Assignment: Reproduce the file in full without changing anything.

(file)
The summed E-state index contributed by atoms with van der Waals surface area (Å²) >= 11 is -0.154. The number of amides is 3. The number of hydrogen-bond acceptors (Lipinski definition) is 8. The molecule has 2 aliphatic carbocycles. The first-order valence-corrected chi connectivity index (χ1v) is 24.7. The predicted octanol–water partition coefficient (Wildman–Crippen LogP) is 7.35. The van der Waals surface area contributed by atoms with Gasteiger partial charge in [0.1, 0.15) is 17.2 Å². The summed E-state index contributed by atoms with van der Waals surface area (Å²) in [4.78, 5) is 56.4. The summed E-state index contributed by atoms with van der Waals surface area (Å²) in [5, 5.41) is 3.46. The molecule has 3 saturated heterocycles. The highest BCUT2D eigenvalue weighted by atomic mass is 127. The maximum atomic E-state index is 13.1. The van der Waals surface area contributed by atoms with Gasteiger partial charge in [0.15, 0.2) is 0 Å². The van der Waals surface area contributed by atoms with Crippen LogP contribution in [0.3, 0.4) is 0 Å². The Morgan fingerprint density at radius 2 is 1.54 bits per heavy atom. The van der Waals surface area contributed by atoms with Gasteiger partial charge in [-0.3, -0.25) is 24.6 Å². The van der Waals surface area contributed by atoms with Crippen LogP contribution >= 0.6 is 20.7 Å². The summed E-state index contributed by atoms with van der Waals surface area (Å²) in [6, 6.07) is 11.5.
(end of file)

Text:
The summed E-state index contributed by atoms with van der Waals surface area (Å²) >= 11 is -0.154. The number of amides is 3. The number of hydrogen-bond acceptors (Lipinski definition) is 8. The molecule has 2 aliphatic carbocycles. The first-order valence-corrected chi connectivity index (χ1v) is 24.7. The predicted octanol–water partition coefficient (Wildman–Crippen LogP) is 7.35. The van der Waals surface area contributed by atoms with Gasteiger partial charge in [0.1, 0.15) is 17.2 Å². The summed E-state index contributed by atoms with van der Waals surface area (Å²) in [4.78, 5) is 56.4. The summed E-state index contributed by atoms with van der Waals surface area (Å²) in [5, 5.41) is 3.46. The molecule has 3 saturated heterocycles. The highest BCUT2D eigenvalue weighted by atomic mass is 127. The maximum atomic E-state index is 13.1. The van der Waals surface area contributed by atoms with Gasteiger partial charge in [0.15, 0.2) is 0 Å². The van der Waals surface area contributed by atoms with Crippen LogP contribution in [0.3, 0.4) is 0 Å². The Morgan fingerprint density at radius 2 is 1.54 bits per heavy atom. The van der Waals surface area contributed by atoms with Gasteiger partial charge in [-0.3, -0.25) is 24.6 Å². The van der Waals surface area contributed by atoms with Crippen LogP contribution >= 0.6 is 20.7 Å². The summed E-state index contributed by atoms with van der Waals surface area (Å²) in [6, 6.07) is 11.5.